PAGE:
Galileo pointing his telescope towards the twinkling sky above reflects the curiosity and deliberate effort that goes into such groundbreaking discoveries. His act of coursing through absolute darkness and finally landing his vision on a planet so magnificent has a numinous quality to it. To me, saying that it was God, whose generosity bestowed this planet upon us, translates this planet’s unique, gradual and beautiful process of creation into a black box that is shut to any attempt to peek in.
The creation of Saturn and its rings reminds me of some prose written by the revered astronomer and science communicator Carl Sagan in his book Contact. The prose is a dialogue made by his protagonist, also an astronomer, in response to the dismissal and sporadic belittling of childlike inquisition and the beauty of scientific inquiry:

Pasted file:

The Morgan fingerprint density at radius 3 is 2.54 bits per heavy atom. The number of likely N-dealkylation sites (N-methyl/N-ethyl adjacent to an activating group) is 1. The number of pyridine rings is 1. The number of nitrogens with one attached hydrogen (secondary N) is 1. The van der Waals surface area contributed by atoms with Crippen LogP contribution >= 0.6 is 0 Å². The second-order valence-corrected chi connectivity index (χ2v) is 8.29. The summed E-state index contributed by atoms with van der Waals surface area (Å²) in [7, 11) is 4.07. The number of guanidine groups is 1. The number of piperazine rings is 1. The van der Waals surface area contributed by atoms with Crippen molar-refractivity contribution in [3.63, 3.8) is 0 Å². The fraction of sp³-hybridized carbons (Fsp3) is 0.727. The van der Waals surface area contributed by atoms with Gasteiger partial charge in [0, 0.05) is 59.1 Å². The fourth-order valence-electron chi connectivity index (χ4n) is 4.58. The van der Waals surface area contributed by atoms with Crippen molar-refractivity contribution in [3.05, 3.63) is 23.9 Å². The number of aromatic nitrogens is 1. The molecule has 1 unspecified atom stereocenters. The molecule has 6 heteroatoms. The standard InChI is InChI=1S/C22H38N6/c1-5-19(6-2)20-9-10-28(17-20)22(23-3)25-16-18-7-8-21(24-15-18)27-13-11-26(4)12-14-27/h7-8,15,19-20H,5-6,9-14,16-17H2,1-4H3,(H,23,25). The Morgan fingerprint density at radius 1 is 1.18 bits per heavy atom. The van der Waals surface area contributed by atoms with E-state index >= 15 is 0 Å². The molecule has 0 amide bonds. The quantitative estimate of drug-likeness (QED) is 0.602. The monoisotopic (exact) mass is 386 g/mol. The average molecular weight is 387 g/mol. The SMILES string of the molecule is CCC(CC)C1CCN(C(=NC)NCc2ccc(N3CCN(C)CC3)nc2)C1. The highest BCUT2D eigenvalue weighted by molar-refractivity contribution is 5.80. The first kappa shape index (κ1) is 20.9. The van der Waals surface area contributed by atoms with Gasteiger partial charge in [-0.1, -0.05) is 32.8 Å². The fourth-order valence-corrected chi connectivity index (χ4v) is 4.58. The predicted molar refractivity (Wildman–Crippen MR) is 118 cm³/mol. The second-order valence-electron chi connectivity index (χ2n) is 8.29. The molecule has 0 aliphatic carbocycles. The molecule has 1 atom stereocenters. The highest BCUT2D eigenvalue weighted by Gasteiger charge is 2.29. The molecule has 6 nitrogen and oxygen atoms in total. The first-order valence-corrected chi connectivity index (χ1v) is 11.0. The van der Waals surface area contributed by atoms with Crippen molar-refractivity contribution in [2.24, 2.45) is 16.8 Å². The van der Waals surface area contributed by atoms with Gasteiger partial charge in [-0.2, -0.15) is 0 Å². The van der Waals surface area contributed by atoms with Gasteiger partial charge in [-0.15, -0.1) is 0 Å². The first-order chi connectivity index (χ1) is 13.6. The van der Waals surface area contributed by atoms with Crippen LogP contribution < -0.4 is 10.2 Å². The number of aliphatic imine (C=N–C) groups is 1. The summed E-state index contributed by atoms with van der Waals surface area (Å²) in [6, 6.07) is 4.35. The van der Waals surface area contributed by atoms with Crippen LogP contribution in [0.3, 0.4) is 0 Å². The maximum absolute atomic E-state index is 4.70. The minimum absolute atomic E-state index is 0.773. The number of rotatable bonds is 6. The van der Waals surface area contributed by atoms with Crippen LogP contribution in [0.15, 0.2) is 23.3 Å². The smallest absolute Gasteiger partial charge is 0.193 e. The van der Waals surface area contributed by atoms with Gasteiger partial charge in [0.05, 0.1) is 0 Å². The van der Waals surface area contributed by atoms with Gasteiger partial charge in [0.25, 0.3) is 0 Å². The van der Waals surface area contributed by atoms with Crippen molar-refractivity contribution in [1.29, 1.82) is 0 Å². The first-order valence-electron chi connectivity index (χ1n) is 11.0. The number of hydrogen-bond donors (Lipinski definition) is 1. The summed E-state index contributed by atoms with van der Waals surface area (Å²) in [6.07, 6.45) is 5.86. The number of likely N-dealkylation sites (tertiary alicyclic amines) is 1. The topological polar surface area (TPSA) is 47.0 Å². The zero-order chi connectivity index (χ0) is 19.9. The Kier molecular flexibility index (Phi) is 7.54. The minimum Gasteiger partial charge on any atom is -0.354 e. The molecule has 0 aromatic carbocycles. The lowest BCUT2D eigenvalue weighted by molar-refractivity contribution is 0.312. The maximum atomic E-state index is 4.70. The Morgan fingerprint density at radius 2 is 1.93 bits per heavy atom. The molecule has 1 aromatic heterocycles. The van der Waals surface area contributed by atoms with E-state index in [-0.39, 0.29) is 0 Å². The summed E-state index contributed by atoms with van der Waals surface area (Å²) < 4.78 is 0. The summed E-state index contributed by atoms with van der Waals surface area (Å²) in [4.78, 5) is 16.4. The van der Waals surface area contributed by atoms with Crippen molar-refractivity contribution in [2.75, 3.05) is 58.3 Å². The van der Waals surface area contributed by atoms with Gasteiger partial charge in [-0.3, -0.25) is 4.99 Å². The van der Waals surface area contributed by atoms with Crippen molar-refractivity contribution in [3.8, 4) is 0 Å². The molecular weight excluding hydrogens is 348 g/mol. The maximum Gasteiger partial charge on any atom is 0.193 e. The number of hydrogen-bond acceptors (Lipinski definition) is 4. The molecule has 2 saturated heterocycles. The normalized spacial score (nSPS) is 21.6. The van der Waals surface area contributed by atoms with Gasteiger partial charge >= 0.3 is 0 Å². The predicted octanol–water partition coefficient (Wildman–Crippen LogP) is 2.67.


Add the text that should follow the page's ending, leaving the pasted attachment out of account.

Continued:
“The theologians seem to have recognized a special, irrational aspect of the feeling of sacred or holy. They call it the ‘numinous’. It is believed that humans are predisposed to detect and revere the numinous, also called ‘misterium tremendum’. In the presence of misterium tremendum, people feel utterly insignificant but, if I read it right, not personally alienated. Now, if that is what religious people talk about when they use words like holy or sacred, I’m with them. I felt something like that in looking for a signal. I think the religions try to institutionalize your perception of the numinous instead of providing the means so you can perceive the numinous directly; like looking through a six-inch telescope.”